Food and Drink Federation boss Ian Wright today launched an outspoken attack on ministers’ plans to ban “junk food” promotions, describing their approach as “government at its worst”.
Delivering this year’s Campden BRI Day lecture today (6 June), the FDF’s director general urged the government to work more closely with the industry on issues such as Brexit, industrial strategy and the fight against what he called “the scourge” of obesity.
With the government poised to launch its Obesity Plan Mark 2 in the next few weeks, Wright said he had been left “shocked” at ministers’ disregard for consumer choice and said rumoured proposals to “choice edit” what people eat through a crackdown on HFSS promotions would backfire.
“Taking measures to change or restrict the supply of food and drink, without addressing the complex factors that influence the demand for food and drink, is a recipe for failure,” said Wright.
“I was rather shocked when one minister I met recently said that if people didn’t like the taste of reformulated products that was just, ‘first world problems and they need to get over it’. Actually, it is something else entirely - middle class people telling working class people what to do.”
He added: “Consumers want more to be done to tackle obesity. However, I think we should not assume that consumer consent is infinite, as more and more of their favourite products change taste or get smaller. We must take them with us.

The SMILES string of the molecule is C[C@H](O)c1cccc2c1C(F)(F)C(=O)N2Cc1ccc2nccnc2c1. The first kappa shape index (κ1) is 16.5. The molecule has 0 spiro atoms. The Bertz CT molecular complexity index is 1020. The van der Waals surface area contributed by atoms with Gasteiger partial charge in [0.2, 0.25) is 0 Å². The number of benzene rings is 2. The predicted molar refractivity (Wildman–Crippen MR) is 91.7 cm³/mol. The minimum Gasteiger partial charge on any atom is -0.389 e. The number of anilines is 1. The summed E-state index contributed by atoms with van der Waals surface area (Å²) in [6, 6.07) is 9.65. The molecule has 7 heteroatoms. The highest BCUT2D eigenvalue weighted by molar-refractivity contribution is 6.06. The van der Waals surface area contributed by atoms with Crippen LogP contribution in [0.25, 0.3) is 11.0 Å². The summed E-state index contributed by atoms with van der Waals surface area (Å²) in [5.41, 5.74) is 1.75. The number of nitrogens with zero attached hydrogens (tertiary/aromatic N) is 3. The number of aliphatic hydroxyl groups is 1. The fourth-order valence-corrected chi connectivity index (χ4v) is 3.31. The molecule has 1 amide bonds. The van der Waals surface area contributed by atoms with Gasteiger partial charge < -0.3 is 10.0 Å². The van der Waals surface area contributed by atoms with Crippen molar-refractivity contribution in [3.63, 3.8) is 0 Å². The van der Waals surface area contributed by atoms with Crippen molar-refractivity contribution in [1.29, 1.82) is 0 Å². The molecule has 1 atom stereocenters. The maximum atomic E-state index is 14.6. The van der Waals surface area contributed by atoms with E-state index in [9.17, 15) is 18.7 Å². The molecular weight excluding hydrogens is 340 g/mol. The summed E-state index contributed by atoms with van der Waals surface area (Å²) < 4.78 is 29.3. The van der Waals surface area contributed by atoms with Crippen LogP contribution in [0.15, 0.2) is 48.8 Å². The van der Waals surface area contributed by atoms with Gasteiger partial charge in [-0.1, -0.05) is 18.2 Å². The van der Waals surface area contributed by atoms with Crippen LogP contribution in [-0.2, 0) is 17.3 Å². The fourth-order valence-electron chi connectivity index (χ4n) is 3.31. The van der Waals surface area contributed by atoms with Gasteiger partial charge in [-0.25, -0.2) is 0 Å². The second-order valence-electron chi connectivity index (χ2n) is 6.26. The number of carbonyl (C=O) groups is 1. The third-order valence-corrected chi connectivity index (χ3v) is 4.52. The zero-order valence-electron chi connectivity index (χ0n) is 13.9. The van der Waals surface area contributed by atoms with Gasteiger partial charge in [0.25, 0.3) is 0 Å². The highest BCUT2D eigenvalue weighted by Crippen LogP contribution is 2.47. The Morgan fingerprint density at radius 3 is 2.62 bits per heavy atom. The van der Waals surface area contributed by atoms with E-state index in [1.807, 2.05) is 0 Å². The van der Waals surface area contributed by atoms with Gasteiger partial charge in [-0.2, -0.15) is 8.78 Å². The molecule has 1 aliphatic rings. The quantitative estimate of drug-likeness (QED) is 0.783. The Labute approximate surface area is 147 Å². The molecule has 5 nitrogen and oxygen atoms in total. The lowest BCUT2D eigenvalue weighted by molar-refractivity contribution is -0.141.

“Their willingness to allow their choice of food and drink to be edited, without them having a say, will be particularly tested if, despite increasing government pressure on food and drink manufacturers, obesity prevalence does not fall.”
Industry leaders have warned the government it will “almost certainly” face legal action if it pushes ahead with plans for a crackdown on promotions, with the FDF one possible vehicle.
Wright said: “Today we await a further iteration of the government’s Childhood Obesity Plan. It is rumoured to contain restrictions on advertising and promotions of HFSS foods.
“I will say only this: we are working with government to help change the food and drink environment, and reformulation is at the core of that. Advertising and promotion are not only critical underpinnings of a healthy, competitive market, they also allow us to signal new, healthier variants of food to consumers. To take away that mechanism would, in my view, be perverse.”